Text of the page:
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The Emperor's Club /

Rated: PG-13

Starring: Kevin Kline, Emile Hirsch, Embeth Davidtz, Joel Gretsch, Rob Morrow 

Directed by: Michael Hoffman 

Produced by: Andrew Karsch, Marc Abraham, Sean Bailey, Andrew S Karsch 

Written by: Neil Tolkin 

Distributor: Universal Pictures


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     The Emperor’s Club is about making a difference, learning from history, and contributing to society. There is a plot, though its unnecessary to the film’s meaning. This beautiful and elegant tale could be told under any set of characters, with any actors, and any director. The specific way this film is made works, but could’ve been improved. It can be superficial at times, but we are still touched by the story and Kline and Hirsh’s amazing chemistry. Some of the material is worth four buckets, but the end result is a 3.

     William Hundert (Kevin Kline) is a passionate teacher at St. Benedictus School for Boys. The prestigious private school is located on the east coast, and houses the sons of wealthy men. They are all very intelligent and serious about their studies; the school is almost like a direct ticket to an Ivy League college. It isn’t the most up to date, in terms of technology, but everyone there is extremely hard working. The rules are strict and sharp, and all of the students follow them. There is not one goof-off that goes to it.

     This is a stringent institution for the finest young intellectuals. That is until something happens, and that something is named Sedgewick Bell (Emile Hirsch). Sedgewick is the son of the senator (Harris Yulin), and is shipped off to this school because his father, really, doesn’t care about him. Sedgewick is a joker, and constantly makes fun Mr. Hundert right into his face. He scores poorly on tests and doesn’t try at all in academics. He shows his fellow classmates porno, and constantly disturbs them via little annoyances.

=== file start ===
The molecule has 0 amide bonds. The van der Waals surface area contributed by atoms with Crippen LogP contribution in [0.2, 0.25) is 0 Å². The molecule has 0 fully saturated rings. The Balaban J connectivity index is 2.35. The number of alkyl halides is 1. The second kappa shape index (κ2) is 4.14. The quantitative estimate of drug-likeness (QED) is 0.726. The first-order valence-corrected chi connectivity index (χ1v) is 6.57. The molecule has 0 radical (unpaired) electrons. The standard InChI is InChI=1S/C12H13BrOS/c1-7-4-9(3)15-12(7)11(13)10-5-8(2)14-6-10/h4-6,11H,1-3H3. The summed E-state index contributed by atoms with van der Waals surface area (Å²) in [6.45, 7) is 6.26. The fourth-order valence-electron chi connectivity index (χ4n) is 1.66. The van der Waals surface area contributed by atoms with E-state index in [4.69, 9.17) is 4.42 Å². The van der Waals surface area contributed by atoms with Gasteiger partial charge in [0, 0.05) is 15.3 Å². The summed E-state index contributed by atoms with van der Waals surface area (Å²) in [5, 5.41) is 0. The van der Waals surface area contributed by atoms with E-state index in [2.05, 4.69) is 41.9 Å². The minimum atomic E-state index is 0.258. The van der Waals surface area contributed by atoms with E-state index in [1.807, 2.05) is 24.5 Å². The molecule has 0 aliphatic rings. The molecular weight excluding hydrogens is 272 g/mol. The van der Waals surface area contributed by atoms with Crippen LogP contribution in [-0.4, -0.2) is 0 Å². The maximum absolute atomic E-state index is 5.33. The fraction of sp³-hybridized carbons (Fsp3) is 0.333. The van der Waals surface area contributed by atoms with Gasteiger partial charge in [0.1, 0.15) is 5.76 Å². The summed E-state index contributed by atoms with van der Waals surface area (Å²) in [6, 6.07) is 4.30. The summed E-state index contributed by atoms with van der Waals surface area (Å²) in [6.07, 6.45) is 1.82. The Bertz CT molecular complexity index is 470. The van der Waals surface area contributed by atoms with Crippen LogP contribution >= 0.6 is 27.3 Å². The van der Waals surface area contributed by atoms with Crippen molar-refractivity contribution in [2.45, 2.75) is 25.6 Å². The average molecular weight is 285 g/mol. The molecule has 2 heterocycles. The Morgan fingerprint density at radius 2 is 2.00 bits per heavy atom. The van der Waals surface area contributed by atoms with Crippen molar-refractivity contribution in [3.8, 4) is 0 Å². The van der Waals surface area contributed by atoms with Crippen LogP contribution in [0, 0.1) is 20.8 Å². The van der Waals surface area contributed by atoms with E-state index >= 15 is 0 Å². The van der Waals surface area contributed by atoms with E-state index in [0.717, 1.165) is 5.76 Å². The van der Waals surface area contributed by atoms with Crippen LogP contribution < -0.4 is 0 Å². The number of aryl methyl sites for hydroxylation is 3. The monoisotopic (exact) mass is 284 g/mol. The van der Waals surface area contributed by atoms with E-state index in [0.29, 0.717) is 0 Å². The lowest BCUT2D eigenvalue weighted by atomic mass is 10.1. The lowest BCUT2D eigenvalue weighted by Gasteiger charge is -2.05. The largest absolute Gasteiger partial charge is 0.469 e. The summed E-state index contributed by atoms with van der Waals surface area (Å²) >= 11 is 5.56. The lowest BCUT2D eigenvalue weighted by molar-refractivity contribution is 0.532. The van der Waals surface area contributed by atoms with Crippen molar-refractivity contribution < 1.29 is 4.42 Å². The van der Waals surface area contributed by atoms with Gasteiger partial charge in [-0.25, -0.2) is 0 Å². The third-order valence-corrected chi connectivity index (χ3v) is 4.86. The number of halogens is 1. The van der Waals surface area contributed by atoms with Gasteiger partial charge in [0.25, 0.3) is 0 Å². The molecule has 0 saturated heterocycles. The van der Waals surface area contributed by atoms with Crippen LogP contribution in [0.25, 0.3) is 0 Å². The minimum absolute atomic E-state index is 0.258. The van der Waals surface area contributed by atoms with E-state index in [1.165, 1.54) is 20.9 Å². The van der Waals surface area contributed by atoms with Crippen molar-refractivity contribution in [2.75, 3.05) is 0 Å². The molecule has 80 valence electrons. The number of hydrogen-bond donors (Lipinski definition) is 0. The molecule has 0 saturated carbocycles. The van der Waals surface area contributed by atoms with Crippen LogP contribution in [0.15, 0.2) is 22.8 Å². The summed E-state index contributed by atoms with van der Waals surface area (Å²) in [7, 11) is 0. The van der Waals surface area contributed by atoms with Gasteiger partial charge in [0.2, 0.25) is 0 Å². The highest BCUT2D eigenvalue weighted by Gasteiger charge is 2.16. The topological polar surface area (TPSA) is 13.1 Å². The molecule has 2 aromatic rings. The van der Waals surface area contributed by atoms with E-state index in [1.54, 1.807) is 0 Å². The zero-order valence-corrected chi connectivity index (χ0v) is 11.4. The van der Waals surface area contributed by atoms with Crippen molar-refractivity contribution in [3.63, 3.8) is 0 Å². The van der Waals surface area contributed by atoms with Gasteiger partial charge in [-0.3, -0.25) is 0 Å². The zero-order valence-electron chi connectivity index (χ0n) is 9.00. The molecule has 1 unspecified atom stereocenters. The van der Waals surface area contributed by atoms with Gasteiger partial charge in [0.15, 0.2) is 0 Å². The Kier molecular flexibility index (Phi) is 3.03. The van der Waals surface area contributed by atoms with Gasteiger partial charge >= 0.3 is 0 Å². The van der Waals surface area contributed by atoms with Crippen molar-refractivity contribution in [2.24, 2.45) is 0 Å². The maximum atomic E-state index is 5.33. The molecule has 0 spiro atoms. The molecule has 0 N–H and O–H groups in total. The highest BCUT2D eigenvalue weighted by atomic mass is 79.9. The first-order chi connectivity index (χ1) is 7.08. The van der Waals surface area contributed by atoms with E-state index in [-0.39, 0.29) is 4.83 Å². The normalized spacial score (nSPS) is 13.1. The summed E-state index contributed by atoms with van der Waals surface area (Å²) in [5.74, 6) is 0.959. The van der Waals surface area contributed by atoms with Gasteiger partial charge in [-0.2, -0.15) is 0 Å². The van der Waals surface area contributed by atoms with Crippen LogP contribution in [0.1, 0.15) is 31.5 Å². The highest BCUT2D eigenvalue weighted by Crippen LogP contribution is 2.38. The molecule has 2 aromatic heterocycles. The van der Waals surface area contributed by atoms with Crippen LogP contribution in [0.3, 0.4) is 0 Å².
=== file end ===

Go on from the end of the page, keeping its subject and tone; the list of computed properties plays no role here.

Mr. Hundert thinks that Sedgewick is hopeless, but he miraculously starts to improve. All of a sudden, he begins to study, and actually enjoys it. Socrates, Plato, and Julius Caesar fill his mind with amazement. This was considered impossible by almost everyone who knew Sedgewick before the rapid change, but his companions were delightfully surprised when he expanded his tastes. At this point in the film, the once despised character now grows on us. Emile Hirsh is excellent, and plays Sedgewick well.

     Every year, St. Benedictus has the prestigious “Julius Ceasar” competition. In this competition, three of the boys who go to the school compete. To determine the three entrants, the students must take a series of quizzes, graded by Mr. Hundert. These quizzes earn them points. The contest is narrowed down to a top ten, and then to the three. Mr. Hundert wants Sedgewick to be one of the contestants so badly that he changes his “A-,” on the final test, leaving him in fourth place, and shy of the competition to an “A+,” that allows him to make it.

     The other two contestants are Deepak Metha, a very studious Indian boy, and Louis Massoudi, Sedgewick’s cocky friend. This is a glorious day for everyone, except Martin Blythe, the boy who ended up in fourth place, wrongfully, because of Sedgewick’s bumped up score. This is one mistake that Mr. Hundert will regret forever, because during the glorious “Caesar” competition Sedgewick makes a vile and unintelligent mistake. This mistake leaves Martin, and Sedgewick, short of what they really deserve. 

     The Emperor’s Club executes with style, but the second half does not have the wit and daringness of the first. This is not to say that it is a bad movie, but in a way, a missed opportunity. Kevin Kline and Emile Hirsch are fabulous as the strict, but passionate Mr. Hundert, and the disobeying Sedgewick. I did not question the film, but I did wonder what it could’ve been. The characters are well-written, but seem like they need more explanation. This is solid filmmaking, but not, by any means one of the year’s best.

-Danny, Bucket Reviews


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